One Benefit of Imagining the Worst

This week, I learn that sometimes fear and imagining the worst motivates folks more than hope.  Instead of putting up photos of your dream life, viewing photos of terrible situations (the opposite of what you hope for) motivates more powerfully, especially in terms of fitness and weight loss.  Researchers wonder if the brain responds more rapidly and thoroughly to fear

Then, I read this morning how people who imagine how bad a situation could be tend to overflow with gratitude and love.

Is God trying to teach me something?  But I love positivity!  What about living with flair?

So I try it.  I’m in the shower, and I imagine–with all my heart and all my senses–a freezing cold flow against my shoulders.  Suddenly, the reality of that warm, steaming shower makes my heart so very thankful.  Thank you God for this shower!  Thank you for water in my city!  Thank you for warmth!  Thank you that I can even stand up unassisted in this shower!  Thank you that I’m thankful and not depressed right now.  Thank you that I can blog about it!  Thank you for the internet!  Thank you for blogging!  Thank you for readers!  Thank you for. . .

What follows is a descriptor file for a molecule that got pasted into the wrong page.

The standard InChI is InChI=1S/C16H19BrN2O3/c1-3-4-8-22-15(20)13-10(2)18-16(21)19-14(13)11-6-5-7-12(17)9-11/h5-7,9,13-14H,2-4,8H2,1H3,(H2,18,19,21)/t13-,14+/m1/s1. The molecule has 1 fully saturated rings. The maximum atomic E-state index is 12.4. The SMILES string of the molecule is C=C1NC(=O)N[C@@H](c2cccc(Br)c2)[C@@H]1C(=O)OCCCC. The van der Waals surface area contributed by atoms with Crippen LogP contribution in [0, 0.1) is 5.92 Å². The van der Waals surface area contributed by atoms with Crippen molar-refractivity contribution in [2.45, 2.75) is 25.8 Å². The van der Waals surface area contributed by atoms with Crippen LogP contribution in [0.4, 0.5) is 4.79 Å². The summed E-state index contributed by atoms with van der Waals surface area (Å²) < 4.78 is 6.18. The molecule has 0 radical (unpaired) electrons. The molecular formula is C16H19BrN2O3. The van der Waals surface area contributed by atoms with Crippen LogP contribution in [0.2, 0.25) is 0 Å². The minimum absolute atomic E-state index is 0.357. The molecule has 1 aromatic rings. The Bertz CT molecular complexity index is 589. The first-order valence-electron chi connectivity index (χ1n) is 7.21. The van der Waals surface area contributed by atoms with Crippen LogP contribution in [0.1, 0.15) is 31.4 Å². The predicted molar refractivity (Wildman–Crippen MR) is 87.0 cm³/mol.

I find I cannot stop.  I imagine what’s worse, and indeed, it works today.  Living with flair means that negative thoughts–how bad it could be–fuel motivation and thankfulness.  Who knew?

Did it work for you?

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  1. I have learned – it's taken me a while – that one secret to happiness is lowered expectations.  Sounds kind of pessimistic (Deep Thoughts by Jack Handy from SNL cones to mind), but I find it true that if I expect very little, I am more often pleasantly surprised at how good a positive outcome I experience.  When my expectations are low, and I experience more than I expect, I am happy.  But, when I raise my expectations, I am often faced with disappointment because I don't achieve what I expected.    So, I try to expect little, and then rejoice in the abundance when what I experience exceeds my expectations.